“A thought experiment: Imagine a presidential candidate. He has spent years in politics, rising to become a trusted leader in his party. He also has spent time in the business world, has an impeccable personal life, a deep understanding of the issues, and is eloquent in speech and moderate in temperament. Sounds like a dream candidate, right?”
I see where this is going; this is obviously about Mitt Romney, right? I mean, Bauer is part of an upcoming semi-secret meeting of conservative Christian presidential kingmakers that some have defined as a “stop Mitt” gathering, and Bauer has endorsed social conservative darling Rick Santorum, the official not-Mitt of Iowa. But then, Bauer throws us a rhetorical curve-ball!
“But imagine that, along with those qualities, the candidate is also a Wiccan, a modern pagan. It’s not an implausible idea. Some estimates put the number of American Wiccans at more than 100,000. It’s safe to say most voters would at least have a few questions for our hypothetical candidate. After all, Wicca involves magic, spell-casting and sorcery — not exactly mainstream religious practices. But would this candidate’s beliefs make you question his fitness for office? Would you oppose him based solely on his faith?”
A Wiccan candidate! The other religious other in America! Is Bauer going say that a politician’s positions and experience are more important than their personal faith? Would Bauer endorse a sufficiently conservative Pagan?
“The question Americans should ask is not whether a candidate is affiliated with a particular faith but rather whether that candidate’s faith makes it more likely he or she will support policies that align with their values.”
Oh man, he’s totally going to say he’ll vote for a Pagan!
“I wouldn’t vote for a pagan, I’d vote for a Catholic or a Jew whose policies reflect the traditional understanding of marriage and defend the sanctity of human life much more readily than I would vote for the man next to me in the pew who doesn’t support those things.”
What? Wait a minute, what about all the rhetoric about supporting policies that align with a voter’s values? I guess the minute you enter the world of “magic, spell-casting and sorcery” all other considerations fly out the window. You see, when it comes down to it, voting for a non-Christian is anathema to the conservative Christians who make up a large portion of the Republican party’s base. The not-so-secret “controversy” about Romney among Christian conservatives is that many of them think Mormon’s aren’t Christian either, but he’s the likely candidate so the smarter leaders are looking for some other way to tip-toe around the issue (like talk about “Wiccans”).
The funny thing is, a Pagan politician isn’t a hypothetical. There’s (the very conservative) New York City Councilman Dan Halloran, a Heathen whose had quite a bit of attention focused on his faith. There’s Jessica Orsini, Alderwoman in Centralia, Missouri, a Hellenic polytheist who recently celebrated Columbia, Missouri’s decision to outlaw gender discrimination. In November Virginia Pagan Lonnie Murray won a seat on the Thomas Jefferson Soil and Water Conservation District (TJSWCD), and Rita Moran, chairperson of the Kennebec County (Maine) Democratic Committee, served as an openly Pagan at-large national delegate for Obama at the 2008 Democratic National Convention in Denver. That’s only a sample, a selection of higher-profile examples. There are many more Pagans working at the grass-roots in local committees, groups, and political parties. A Pagan politician isn’t merely plausible, it’s an ongoing reality. Something that I suspect will change the dynamics of Bauer’s thought experiment.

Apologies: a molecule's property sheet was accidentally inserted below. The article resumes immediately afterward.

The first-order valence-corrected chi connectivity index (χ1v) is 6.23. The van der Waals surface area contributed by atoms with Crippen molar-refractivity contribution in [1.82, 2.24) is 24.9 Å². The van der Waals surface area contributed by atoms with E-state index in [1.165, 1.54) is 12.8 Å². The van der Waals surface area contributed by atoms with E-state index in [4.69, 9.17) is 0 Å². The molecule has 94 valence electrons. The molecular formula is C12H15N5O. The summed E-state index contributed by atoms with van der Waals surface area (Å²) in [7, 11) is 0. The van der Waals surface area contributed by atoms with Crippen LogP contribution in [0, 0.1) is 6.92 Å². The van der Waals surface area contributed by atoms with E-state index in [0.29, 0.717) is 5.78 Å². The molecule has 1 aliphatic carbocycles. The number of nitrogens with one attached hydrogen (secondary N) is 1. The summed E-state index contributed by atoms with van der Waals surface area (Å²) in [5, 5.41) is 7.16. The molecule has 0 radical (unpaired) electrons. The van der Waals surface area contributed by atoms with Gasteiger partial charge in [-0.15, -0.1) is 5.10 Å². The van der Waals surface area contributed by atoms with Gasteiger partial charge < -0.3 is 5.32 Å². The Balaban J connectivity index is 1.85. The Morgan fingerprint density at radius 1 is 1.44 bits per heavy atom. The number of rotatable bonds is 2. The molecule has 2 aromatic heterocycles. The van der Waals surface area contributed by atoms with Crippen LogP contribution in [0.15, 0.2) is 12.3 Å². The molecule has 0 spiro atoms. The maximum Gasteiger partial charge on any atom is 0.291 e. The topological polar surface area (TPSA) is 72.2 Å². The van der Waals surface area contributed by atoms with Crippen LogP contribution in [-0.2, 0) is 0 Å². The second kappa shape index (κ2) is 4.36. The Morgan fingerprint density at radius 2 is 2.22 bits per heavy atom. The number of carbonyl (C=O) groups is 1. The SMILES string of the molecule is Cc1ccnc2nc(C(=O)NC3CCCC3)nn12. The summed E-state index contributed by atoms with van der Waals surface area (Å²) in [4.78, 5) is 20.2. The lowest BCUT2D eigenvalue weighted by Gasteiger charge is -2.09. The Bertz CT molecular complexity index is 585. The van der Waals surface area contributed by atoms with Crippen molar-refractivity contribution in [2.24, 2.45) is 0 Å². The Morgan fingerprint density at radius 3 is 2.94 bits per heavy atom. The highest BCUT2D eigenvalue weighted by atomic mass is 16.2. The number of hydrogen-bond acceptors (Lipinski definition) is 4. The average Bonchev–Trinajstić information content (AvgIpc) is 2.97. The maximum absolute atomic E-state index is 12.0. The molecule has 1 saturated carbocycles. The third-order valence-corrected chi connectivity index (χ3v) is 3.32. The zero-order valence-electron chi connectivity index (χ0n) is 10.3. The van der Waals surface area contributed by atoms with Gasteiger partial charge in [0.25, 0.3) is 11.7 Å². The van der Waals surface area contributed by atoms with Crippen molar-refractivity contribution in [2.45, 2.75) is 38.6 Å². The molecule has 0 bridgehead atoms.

The dominance of Christianity in the United States, while still impressive, is “softening.” Our population becoming polarized between those who place religion first, and those who don’t. The reality of non-Christian politicians on the national stage a growing certainty. We already have openly Buddhist members of Congress, Mazie Hirono of Hawaii and Hank Johnsonof Georgia, and its only a matter of time before we elect our first Hindu to Congress. The “thought experiment” of a non-Christian high-profile candidate has become a fact of life, one that conservative Christians will have to increasingly wrestle with. All that said, I do agree with the sentiment, if not the wording, of Bauer’s closing point.
“It’s important to ask candidates about their beliefs, in part because politicians frequently exploit religious faith […] we could ask the Wiccan candidate whether sorcery would be covered under his health care reform proposal. […] Americans have not only a right but a responsibility to consider the values of those who seek to lead them — whether they arise from life experience, political ideology or religious belief.”
If Wiccan “sorcery” is fair game in a hypothetical political campaign, doesn’t that mean questions over Dominionism and associations with fringe Christian groups by top-tier Republican candidates are also fair game? If Bauer is correct, and lets assume that he is, we’ve been far too easy on the current crop of Republican hopefuls, and reporters should ask for more robust and challenging questions regarding how their faith informs their politics. In the meantime, I hope Mr. Bauer comes up with some fresher thought experiments.